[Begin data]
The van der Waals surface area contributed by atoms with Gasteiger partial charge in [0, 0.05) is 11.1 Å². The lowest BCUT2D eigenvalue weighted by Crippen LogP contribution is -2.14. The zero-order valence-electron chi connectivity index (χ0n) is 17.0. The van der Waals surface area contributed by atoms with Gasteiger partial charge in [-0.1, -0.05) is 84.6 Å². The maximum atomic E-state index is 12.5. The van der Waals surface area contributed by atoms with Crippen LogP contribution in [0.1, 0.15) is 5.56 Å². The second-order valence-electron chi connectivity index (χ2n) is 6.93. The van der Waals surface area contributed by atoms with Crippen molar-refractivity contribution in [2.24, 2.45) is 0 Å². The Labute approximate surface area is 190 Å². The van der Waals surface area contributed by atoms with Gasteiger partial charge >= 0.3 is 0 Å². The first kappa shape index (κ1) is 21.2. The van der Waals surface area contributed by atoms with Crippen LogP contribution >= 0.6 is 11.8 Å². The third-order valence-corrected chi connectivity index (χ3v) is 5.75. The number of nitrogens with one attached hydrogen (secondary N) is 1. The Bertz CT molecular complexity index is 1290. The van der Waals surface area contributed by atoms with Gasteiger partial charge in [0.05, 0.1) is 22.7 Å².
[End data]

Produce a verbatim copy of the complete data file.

The van der Waals surface area contributed by atoms with Gasteiger partial charge in [0, 0.05) is 11.1 Å². The lowest BCUT2D eigenvalue weighted by Crippen LogP contribution is -2.14. The zero-order valence-electron chi connectivity index (χ0n) is 17.0. The van der Waals surface area contributed by atoms with Gasteiger partial charge in [-0.1, -0.05) is 84.6 Å². The maximum atomic E-state index is 12.5. The van der Waals surface area contributed by atoms with Crippen LogP contribution in [0.1, 0.15) is 5.56 Å². The second-order valence-electron chi connectivity index (χ2n) is 6.93. The van der Waals surface area contributed by atoms with Crippen molar-refractivity contribution in [2.24, 2.45) is 0 Å². The Labute approximate surface area is 190 Å². The van der Waals surface area contributed by atoms with Gasteiger partial charge >= 0.3 is 0 Å². The first kappa shape index (κ1) is 21.2. The van der Waals surface area contributed by atoms with Crippen LogP contribution >= 0.6 is 11.8 Å². The third-order valence-corrected chi connectivity index (χ3v) is 5.75. The number of nitrogens with one attached hydrogen (secondary N) is 1. The Bertz CT molecular complexity index is 1290. The van der Waals surface area contributed by atoms with Gasteiger partial charge in [0.05, 0.1) is 22.7 Å².